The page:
Jane Fonda on set with Alan Pakula, a scene from the documentary  ‘Alan Pakula : Going For Truth’

Harrison Ford, speechless. Harrison Ford, in tears.

Jane Fonda, affectionate with a profound fondness.

And the recently departed Christopher Plummer in deprecating dulcet.

Hollywood legends united in grief and gratitude to pay tribute to the extraordinary filmmaker, Alan Pakula in the splendid and sublime documentary, ALAN PAKULA: GOING FOR TRUTH.

This film is one of the many jewels in the crown of this year’s Jewish International Film Festival.

Alan Pakula’s body of work is amazing – as producer: To Kill a Mockingbird, Inside Daisy Clover, Fear Strikes Out, Baby, Te Rain Must Fall.

As director: Klute, All The President’s Men, The Parallax View, Presumed Innocent, Sophie’s Choice. And as screenwriter, Sophie’s Choice, Presumed Innocent, The Pelican Brief and the autobiographical, See You In the Morning.

Through interviews with family and film collaborators, ALAN PAKULA: GOING FOR TRUTH tells the rich and deeply personal story of one of Hollywood’s greatest filmmakers, before his tragic death in 1998.

Also going for truth is LOVE IT WAS NOT.

LOVE IT WAS NOT is the title. If not love, then what was it?

Can love in a time of holocaust even exist?

LOVE IT WAS NOT is the conflicted relationship between a Jewess and an officer of the SS in a concentration camp during World War II.

On the face of it, affection or romance between a Nazi and a Jew is strictly taboo, from either perspective. The very notion of affection or romance existing in such a place as Auschwitz seems incredulous.

But life, perhaps more so in a time of Holocaust is confounding, conflicting and confusing.

Israeli filmmaker, Maya Sarfaty, delves deep into archival footage and eye witness anecdote to present the extraordinary story of Helena Citron and Franz Wunsch, a forbidden attraction that may well have yielded hope in a time and place consumed with hopelessness.

Franz’s “love” might have been mere fascination, manifesting itself in fetish, his fantasies of a future with Helena taking the form of photo-montage. Through interviews with Franz’s daughter, Dagmar, we discover he made multiple copies of a photo of Helena so he could cut it up and place Helena in different clothing and more pleasant surroundings.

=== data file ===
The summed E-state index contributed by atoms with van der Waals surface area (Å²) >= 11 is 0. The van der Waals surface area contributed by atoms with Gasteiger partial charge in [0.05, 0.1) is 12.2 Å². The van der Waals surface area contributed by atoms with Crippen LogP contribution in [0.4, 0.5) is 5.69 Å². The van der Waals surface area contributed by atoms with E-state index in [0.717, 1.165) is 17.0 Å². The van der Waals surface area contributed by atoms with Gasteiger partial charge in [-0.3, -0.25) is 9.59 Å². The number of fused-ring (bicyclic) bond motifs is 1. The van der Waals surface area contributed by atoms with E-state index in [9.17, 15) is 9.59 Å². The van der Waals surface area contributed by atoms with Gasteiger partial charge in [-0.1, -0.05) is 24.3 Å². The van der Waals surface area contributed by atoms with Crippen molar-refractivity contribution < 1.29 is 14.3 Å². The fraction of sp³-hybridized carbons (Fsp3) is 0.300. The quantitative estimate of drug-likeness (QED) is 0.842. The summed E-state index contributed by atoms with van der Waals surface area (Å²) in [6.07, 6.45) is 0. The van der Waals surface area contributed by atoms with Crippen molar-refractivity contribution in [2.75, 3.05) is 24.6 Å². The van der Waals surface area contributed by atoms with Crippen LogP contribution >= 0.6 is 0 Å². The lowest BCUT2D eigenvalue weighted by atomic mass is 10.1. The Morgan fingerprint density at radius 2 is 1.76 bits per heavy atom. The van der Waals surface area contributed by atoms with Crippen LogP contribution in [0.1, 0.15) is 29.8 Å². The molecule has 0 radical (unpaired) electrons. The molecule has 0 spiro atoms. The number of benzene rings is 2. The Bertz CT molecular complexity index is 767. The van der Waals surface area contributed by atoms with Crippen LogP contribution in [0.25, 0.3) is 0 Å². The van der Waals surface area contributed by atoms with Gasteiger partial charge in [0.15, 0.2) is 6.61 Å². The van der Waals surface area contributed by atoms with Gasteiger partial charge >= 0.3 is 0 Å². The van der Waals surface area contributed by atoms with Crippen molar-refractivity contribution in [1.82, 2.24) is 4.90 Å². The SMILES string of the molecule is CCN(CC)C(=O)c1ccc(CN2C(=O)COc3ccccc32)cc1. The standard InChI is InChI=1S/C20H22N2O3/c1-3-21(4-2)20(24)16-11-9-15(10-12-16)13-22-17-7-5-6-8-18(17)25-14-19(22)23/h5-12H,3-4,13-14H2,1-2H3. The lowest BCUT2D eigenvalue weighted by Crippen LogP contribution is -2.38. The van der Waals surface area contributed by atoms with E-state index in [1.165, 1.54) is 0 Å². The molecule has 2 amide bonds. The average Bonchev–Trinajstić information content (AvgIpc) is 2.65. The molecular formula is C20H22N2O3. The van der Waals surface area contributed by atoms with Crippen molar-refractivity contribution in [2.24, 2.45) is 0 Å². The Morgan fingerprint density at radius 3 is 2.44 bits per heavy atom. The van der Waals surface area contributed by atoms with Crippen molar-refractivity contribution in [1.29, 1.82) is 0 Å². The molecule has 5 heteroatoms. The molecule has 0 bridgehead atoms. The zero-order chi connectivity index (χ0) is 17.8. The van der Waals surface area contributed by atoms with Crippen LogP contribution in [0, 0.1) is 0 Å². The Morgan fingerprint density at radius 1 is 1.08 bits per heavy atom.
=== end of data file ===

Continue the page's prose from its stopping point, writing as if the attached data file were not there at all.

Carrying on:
Taking inspiration from this fact, filmmaker Sarfaty makes brilliant use of a more complex photo-montage technique to illustrate dramatic events within the story.

Both Helena and Franz survived the war, she went to Israel, he was repatriated to his homeland, Austria. Years later, a forced reunion occurred when Helena was subpoenaed to testify at Franz’s war crimes trial.

Attrition and contrition, the twin progeny of pardon and forgiveness, are examined, cross-examined, with verdicts considered through the prism of time.

Helena used Franz’s infatuation to influence positive outcomes for fellow prisoners. What may have been perceived as collaboration contributed to the survival of some who otherwise would have perished.

LOVE IT WAS NOT is documentary filmmaking at its best.

ALAN PAKULA : GOING FOR TRUTH and LOVE IT WAS NOT are just two of the exceptional films showing at this year’s Jewish International Film Festival from February 18 to March 17 at Randwick Ritz and Roseville Cinema.

Sydney Arts Guide has two double passes to give away to JIFF. Please email with JIFF PROMOTION in the subject heading.  The two double passes are for the documentary film ‘ALAN PAKULA : GOING FOR THE TRUTH. The screening is on Tuesday 23 February at 6.30pm at  Randwick Ritz. The screening comes out at 8.40pm. The two winners will be advised by email.

Stay up to date with JIFF:





Featured image : A picture of Helena Citron in ‘Love It Was Not’, a film screening as part of JIFF 2021